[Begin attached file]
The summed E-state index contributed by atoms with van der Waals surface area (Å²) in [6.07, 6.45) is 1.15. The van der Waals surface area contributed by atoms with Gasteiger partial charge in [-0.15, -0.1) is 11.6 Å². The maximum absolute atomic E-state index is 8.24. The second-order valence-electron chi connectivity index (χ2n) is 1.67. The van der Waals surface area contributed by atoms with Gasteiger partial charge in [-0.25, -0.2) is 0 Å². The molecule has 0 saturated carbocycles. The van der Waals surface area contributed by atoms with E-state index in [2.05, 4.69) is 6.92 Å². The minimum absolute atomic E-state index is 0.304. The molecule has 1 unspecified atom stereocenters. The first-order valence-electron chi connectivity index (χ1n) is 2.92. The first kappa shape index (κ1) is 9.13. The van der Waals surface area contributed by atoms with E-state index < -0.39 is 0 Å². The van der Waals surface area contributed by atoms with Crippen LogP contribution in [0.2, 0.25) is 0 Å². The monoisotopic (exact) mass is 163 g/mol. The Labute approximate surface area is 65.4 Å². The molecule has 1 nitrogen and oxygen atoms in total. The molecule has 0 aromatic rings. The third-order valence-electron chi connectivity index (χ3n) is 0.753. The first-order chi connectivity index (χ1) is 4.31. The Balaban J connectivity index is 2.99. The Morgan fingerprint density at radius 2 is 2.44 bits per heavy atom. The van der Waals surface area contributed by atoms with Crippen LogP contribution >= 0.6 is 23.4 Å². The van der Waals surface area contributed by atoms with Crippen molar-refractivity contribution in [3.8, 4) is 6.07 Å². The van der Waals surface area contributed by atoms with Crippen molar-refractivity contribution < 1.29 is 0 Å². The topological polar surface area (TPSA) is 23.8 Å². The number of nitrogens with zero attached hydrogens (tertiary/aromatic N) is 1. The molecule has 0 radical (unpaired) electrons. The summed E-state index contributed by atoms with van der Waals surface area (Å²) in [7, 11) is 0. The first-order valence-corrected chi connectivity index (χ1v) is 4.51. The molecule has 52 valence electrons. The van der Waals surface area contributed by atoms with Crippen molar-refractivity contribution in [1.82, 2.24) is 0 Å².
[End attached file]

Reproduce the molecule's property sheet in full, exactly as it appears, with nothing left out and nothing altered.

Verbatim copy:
The summed E-state index contributed by atoms with van der Waals surface area (Å²) in [6.07, 6.45) is 1.15. The van der Waals surface area contributed by atoms with Gasteiger partial charge in [-0.15, -0.1) is 11.6 Å². The maximum absolute atomic E-state index is 8.24. The second-order valence-electron chi connectivity index (χ2n) is 1.67. The van der Waals surface area contributed by atoms with Gasteiger partial charge in [-0.25, -0.2) is 0 Å². The molecule has 0 saturated carbocycles. The van der Waals surface area contributed by atoms with E-state index in [2.05, 4.69) is 6.92 Å². The minimum absolute atomic E-state index is 0.304. The molecule has 1 unspecified atom stereocenters. The first-order valence-electron chi connectivity index (χ1n) is 2.92. The first kappa shape index (κ1) is 9.13. The van der Waals surface area contributed by atoms with E-state index < -0.39 is 0 Å². The van der Waals surface area contributed by atoms with Crippen LogP contribution in [0.2, 0.25) is 0 Å². The monoisotopic (exact) mass is 163 g/mol. The Labute approximate surface area is 65.4 Å². The molecule has 1 nitrogen and oxygen atoms in total. The molecule has 0 aromatic rings. The third-order valence-electron chi connectivity index (χ3n) is 0.753. The first-order chi connectivity index (χ1) is 4.31. The Balaban J connectivity index is 2.99. The Morgan fingerprint density at radius 2 is 2.44 bits per heavy atom. The van der Waals surface area contributed by atoms with Crippen LogP contribution >= 0.6 is 23.4 Å². The van der Waals surface area contributed by atoms with Crippen molar-refractivity contribution in [3.8, 4) is 6.07 Å². The van der Waals surface area contributed by atoms with Crippen molar-refractivity contribution < 1.29 is 0 Å². The topological polar surface area (TPSA) is 23.8 Å². The number of nitrogens with zero attached hydrogens (tertiary/aromatic N) is 1. The molecule has 0 radical (unpaired) electrons. The summed E-state index contributed by atoms with van der Waals surface area (Å²) in [7, 11) is 0. The first-order valence-corrected chi connectivity index (χ1v) is 4.51. The molecule has 52 valence electrons. The van der Waals surface area contributed by atoms with Crippen molar-refractivity contribution in [1.82, 2.24) is 0 Å².